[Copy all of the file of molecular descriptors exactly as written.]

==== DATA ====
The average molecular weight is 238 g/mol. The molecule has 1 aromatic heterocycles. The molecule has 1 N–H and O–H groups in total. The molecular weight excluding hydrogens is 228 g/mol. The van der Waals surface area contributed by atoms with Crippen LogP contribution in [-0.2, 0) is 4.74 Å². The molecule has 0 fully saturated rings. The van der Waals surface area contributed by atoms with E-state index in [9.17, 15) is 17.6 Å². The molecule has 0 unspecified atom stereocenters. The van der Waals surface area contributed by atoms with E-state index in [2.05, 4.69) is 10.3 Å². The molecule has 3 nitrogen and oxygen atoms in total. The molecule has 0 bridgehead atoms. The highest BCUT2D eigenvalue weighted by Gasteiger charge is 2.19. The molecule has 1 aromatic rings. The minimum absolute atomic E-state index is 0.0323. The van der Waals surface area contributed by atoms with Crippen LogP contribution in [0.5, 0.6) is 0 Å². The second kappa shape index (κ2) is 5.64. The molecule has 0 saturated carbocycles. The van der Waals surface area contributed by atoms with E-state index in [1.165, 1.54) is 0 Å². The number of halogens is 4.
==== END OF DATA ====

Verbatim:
The average molecular weight is 238 g/mol. The molecule has 1 aromatic heterocycles. The molecule has 1 N–H and O–H groups in total. The molecular weight excluding hydrogens is 228 g/mol. The van der Waals surface area contributed by atoms with Crippen LogP contribution in [-0.2, 0) is 4.74 Å². The molecule has 0 fully saturated rings. The van der Waals surface area contributed by atoms with E-state index in [9.17, 15) is 17.6 Å². The molecule has 0 unspecified atom stereocenters. The van der Waals surface area contributed by atoms with E-state index in [2.05, 4.69) is 10.3 Å². The molecule has 3 nitrogen and oxygen atoms in total. The molecule has 0 bridgehead atoms. The highest BCUT2D eigenvalue weighted by Gasteiger charge is 2.19. The molecule has 1 aromatic rings. The minimum absolute atomic E-state index is 0.0323. The van der Waals surface area contributed by atoms with Crippen LogP contribution in [0.5, 0.6) is 0 Å². The second kappa shape index (κ2) is 5.64. The molecule has 0 saturated carbocycles. The van der Waals surface area contributed by atoms with E-state index in [1.165, 1.54) is 0 Å². The number of halogens is 4.